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Cardiac Pathology: An Integrated Text and Colour Atlas

Pamela Ouyang, MD
JAMA. 1985;254(10):1379. doi:10.1001/jama.1985.03360100133034.
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In the past two decades, rapid advances have occurred in our understanding of the mechanism of normal cardiac contraction and of the effects of aging and disease on cardiac function. Much of this increase in knowledge has been the result of dramatic improvements in diagnostic imaging techniques, such as two-dimensional echocardiography and a variety of nuclear imaging techniques. More aggressive approaches to patients with common diseases—such as thrombolytic interventions in coronary thrombosis and intra-aortic balloon counterpulsation in patients with unstable angina or with complications from infarction—in conjunction with advances in surgical treatment for such patients have resulted in a need for greater appreciation of cardiac pathology. Thus, although a detailed understanding of cardiac morphology has always been essential to pediatric cardiologists and cardiothoracic surgeons, internists, cardiologists, and radiologists now require an appreciation of the morphological manifestations of cardiovascular disorders.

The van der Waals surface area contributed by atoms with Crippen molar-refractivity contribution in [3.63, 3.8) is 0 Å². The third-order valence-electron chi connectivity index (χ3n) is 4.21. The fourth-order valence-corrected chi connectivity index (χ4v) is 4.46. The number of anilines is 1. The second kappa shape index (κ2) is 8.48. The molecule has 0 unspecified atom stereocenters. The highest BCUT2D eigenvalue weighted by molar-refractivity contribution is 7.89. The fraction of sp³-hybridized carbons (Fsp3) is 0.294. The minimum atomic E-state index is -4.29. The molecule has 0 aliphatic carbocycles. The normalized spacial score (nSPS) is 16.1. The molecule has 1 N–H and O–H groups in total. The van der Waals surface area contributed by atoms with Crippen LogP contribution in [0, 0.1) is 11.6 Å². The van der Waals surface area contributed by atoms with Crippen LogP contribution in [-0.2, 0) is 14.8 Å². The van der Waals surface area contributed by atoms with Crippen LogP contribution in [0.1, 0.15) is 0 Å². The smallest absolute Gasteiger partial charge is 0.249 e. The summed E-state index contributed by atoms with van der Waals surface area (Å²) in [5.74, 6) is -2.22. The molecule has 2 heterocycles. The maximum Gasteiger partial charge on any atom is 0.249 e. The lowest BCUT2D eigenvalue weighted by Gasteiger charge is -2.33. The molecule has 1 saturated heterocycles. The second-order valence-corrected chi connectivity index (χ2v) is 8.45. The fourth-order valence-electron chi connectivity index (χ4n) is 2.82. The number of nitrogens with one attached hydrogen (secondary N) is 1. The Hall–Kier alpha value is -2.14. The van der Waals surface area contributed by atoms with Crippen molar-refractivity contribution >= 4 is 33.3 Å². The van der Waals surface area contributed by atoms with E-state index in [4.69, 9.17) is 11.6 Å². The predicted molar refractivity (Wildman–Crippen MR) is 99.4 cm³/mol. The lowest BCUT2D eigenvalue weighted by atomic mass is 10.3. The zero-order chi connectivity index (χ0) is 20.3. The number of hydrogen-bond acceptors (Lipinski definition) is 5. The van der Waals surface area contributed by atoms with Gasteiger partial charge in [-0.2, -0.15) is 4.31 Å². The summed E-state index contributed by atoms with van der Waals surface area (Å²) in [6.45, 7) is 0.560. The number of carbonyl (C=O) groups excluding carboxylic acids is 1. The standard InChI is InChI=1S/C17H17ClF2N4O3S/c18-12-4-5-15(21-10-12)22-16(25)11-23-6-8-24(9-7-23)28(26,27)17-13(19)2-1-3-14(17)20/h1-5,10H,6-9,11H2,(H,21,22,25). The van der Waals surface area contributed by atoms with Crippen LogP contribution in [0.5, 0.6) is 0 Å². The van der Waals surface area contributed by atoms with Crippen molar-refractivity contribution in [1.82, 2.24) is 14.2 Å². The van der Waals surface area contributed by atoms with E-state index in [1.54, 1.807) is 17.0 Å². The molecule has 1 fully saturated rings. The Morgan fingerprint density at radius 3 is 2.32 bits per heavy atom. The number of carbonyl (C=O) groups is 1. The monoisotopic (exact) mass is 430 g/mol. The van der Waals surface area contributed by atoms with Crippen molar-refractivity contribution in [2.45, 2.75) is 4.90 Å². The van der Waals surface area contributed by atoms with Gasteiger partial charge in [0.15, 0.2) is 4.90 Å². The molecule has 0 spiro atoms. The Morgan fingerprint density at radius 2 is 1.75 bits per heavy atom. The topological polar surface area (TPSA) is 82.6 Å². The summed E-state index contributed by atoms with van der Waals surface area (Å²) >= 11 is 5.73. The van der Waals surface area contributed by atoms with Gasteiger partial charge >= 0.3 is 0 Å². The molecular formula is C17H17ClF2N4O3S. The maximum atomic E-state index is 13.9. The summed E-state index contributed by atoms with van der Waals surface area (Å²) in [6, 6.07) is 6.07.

This handsome atlas of cardiac pathology is an exciting edition. The


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